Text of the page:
President Biden, John Legend and Stacey Abrams among those commemorating the Tulsa race massacre

According to NPR, an armed white mob attacked Greenwood, a thriving black community in Tulsa, killing up to 300 people. What used to be known as Black Wall Street has been burnt to the ground.

By Stacy M. Brown, NNPA Newswire Senior National Correspondent

President Joe Biden plans to travel to Oklahoma to help commemorate the Tulsa Race Massacre in 1921.

White House officials have said the president will travel to Tulsa on June 1 to mark the centenary of the massacre of the Tulsa race in the Greenwood district, which many know as Black Wall Street.

Starting Wednesday, May 26, a series of events are planned, including the “Remember & Rise” event produced by the Tulsa Race Massacre Commission and starring John Legend.

“Remember & Rise” is slated for Monday, May 31 and will include national leaders and artists like Legend and Stacey Abrams.

ONEOK Field, an outdoor site in the Greenwood District, is the site of this year’s commemoration.

“John Legend is known for his poignant performances and transformational statements on the civil rights of black Americans,” said Commission Director Phil Armstrong.

“Remember & Rise is a once in a lifetime event, and John Legend’s participation allows a global audience to learn the story of what happened here 100 years ago, on the streets of the Afro community. – wealthiest American of the early twentieth century. “

“Remember & Rise” pays tribute to several distinguished guests, including survivors and descendants of the 1921 Tulsa race.

“As a community, we will come together and remember the murderous days of the Tulsa Massacre of 1921,” Armstrong said in a press release.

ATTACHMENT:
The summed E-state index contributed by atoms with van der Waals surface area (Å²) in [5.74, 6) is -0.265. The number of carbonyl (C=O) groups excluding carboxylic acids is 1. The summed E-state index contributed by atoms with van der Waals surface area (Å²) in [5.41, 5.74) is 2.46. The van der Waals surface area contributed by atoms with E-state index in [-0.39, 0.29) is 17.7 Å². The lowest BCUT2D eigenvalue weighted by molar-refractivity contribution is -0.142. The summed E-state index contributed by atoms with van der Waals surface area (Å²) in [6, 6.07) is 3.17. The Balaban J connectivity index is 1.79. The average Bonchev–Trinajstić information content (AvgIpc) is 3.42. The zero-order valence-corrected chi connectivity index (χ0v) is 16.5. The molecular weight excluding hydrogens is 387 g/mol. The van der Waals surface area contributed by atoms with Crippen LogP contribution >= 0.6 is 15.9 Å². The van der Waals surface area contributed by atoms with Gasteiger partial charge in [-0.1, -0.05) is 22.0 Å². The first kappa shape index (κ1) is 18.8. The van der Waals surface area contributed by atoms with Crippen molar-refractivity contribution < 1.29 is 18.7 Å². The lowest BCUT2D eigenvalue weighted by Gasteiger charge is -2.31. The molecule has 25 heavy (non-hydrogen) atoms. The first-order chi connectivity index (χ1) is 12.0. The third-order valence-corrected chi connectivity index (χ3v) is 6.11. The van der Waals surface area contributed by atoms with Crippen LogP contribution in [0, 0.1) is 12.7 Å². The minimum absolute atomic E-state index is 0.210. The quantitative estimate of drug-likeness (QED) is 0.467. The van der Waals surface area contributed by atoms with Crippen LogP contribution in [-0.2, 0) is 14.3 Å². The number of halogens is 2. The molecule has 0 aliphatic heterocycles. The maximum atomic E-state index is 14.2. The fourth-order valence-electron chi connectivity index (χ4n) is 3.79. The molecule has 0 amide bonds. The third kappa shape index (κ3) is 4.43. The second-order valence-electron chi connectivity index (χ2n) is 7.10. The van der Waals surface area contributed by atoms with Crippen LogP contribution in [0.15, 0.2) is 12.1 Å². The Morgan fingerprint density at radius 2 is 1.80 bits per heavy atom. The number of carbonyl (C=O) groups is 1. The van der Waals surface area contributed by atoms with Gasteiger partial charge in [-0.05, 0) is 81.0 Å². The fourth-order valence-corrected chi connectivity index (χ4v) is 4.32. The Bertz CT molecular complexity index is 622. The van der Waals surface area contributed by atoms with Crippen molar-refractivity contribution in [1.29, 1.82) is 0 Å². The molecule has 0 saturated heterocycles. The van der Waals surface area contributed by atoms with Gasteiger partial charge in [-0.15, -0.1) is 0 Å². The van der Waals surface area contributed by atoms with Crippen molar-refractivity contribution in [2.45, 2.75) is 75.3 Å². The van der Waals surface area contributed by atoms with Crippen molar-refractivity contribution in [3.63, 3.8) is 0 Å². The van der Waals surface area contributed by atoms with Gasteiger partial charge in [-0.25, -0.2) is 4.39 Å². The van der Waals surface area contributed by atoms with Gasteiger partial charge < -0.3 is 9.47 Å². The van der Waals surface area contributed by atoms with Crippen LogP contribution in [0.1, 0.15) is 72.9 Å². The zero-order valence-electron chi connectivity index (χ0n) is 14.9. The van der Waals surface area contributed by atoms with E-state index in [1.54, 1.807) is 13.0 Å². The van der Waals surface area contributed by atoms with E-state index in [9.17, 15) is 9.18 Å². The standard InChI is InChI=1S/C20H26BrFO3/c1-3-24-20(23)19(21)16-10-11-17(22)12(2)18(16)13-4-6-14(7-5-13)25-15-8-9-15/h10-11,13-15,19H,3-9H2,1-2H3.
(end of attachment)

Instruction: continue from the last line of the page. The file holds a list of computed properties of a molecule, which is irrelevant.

“We will share examples of how the community has risen from its ashes to rebuild itself while providing a message of unity and hope to present and future generations of Black Tulsans, Oklahomans and Americans.”

According to NPR, an armed white mob attacked Greenwood, a thriving black community in Tulsa, killing up to 300 people. What used to be known as Black Wall Street has been burnt to the ground.

“Mother, I see men with guns,” said Florence Mary Parrish, a little child looking out the window on the evening of May 31, 1921, at the start of the siege, of NPR.

“And my great-grandmother silenced her by saying, ‘I’m reading now, don’t mind,'” Anneliese M. Bruner, a descendant of the Parrish family, told the network.

But the child became more insistent.

“And so my great-grandmother put down her reading and went to see what her daughter was talking about. And indeed, the street was populated with armed people, ”Bruner continued. “The bullets were flying everywhere and they ran away trying to get to safety at a friend’s house.”

NPR noted that Bruner could tell the heartbreaking story today because his great-grandmother Mary E. Jones Parrish, a teacher and journalist, survived and documented the massacre in her self-published memoir, “Events of the Tulsa Disaster ”.

Tulsa historian Scott Ellsworth, author of “The Ground Breaking: An American City and Its Search for Justice,” told CNN that between 100 and 200 businesses were operating in the Greenwood District before the massacre, but photos and written records of the event are difficult to find today.

“How many old letters do you have from your great-grandmother in your family?” said Ellsworth, who is helping lead an effort to uncover the unmarked graves of massacre victims. “There are obviously newspaper reports. They are all available. A large number of discs were all destroyed.


Source link

About Norma Wade

Check Also

The Vibal Foundation celebrates Filipino art with The Art of Window, Display, and Design

Vibal Foundation (VFI) has released the latest addition to its growing Fifty Shades of Philippine …

Leave a Reply

Your email address will not be published. Required fields are marked *